Drastic Weather Impacting Local Economy
By Amber Ford
While Christmas break is normally one of the busiest times on the mountain, Christmas 2023 proved otherwise. With abnormally warm and dry temperatures, local businesses saw a shift in sales as many vacationers canceled trips due to lack of snow on Mt. Hood.
According to Ivory Hobbs of Hobbs Housekeeping, the lack of snow in December had a serious negative impact on her business. “We lost over $2,500 due to December cancelations,” Hobbs said. Relying mostly on the heavy tourism seasons, Hobbs’ cleaning company, mostly relying on that of vacation homes, took a significant hit over Christmas break. “While we do have clients whose houses are regularly booked which gives us a consistent income, the loss we took over Christmas break will have a huge impact on our small business,” Hobbs said.
While local restaurants, resorts and bars have been trying to rebuild from Covid and power outages associated with wildfire season, the lack of snow during Christmas break added more stress to sales during, what should be, a heavily trafficked month. Many local servers and bartenders saw a decrease in tips and wages as hours were cut and customers were few.
Not only was the lack of snow and tourism detrimental to local businesses and revenue to the area, it can also have a huge impact once temperatures rise and fire season approaches. According to Mt. Hood National Forest Public Affairs officer, Heather Ibsen, lack of snowfall can have more of an impact on the summer season than many realize. “Currently, the U.S. Drought Monitor network considers our area to be in a drought. If total snowfall and the build-up of the seasonal snowpack is below average then drought conditions could be expected to persist,” Ibsen said. “Naturally, the potential for wildfire and heightened fire behavior is greater during drought conditions. Also, when that snowpack melts off can impact fire season, as fire danger begins to increase as snow melts, summer heats up, and vegetation dries out,” Ibsen added.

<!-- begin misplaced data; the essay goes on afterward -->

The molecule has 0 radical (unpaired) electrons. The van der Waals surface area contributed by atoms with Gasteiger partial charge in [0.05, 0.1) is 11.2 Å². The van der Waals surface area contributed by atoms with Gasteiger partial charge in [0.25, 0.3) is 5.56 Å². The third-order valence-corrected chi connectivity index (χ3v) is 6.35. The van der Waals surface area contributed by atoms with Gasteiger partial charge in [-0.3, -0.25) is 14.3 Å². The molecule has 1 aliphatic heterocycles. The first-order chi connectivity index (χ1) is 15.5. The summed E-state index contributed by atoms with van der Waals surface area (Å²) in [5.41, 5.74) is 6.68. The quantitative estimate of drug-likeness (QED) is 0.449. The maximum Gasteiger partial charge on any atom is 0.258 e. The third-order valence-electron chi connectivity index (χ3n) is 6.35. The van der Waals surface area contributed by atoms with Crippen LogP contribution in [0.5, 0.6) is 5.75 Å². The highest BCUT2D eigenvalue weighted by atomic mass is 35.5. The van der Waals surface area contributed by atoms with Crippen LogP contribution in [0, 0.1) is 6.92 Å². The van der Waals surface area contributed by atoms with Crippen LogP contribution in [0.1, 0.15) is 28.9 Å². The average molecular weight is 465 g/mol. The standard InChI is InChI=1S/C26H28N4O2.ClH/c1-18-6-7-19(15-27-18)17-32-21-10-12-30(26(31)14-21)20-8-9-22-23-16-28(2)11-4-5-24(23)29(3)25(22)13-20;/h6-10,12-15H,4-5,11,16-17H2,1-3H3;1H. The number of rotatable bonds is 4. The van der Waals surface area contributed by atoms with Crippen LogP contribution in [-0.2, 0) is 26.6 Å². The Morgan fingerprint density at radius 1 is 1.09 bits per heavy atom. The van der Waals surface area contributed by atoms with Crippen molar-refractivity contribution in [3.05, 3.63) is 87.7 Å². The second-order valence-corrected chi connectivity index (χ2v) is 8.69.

Increased precipitation throughout the remainder of winter and into spring is not only detrimental for those whom rely on the mountain and its business for tourism and work, but also for the overall health and wellness of the Mt. Hood National Forest. “In our neck of the woods snowfall is an important component of total precipitation. It’s a primary factor in the hydrologic and climatic regime we live in,” Ibsen said. Average precipitation for the Mt. Hood Villages can vary, depending on elevation. Soil and Water Program Manager for the Mt. Hood National Forest, Todd Reinwald, explains that total snowfall for the villages should average 16 inches. “It’s not uncommon for a snow cover of several feet deep to develop that can last 2 to 3 weeks,” Reinwald said. “When that happens, it could be considered by some to be a “decent” snowfall,” Reinwald added.
As winter storms hit the Mt. Hood Villages and Mt. Hood National Forest with high winds, ice and increased perception in a brief week which was followed by two intense ice storms, businesses continued to battle power outages, flooding and damaged equipment, which did nothing but add to increased financial stresses. Although recent storms have helped push precipitation levels up, it remains to be seen if this storm and the upcoming winter months will positively push precipitation levels to a normal or above average number.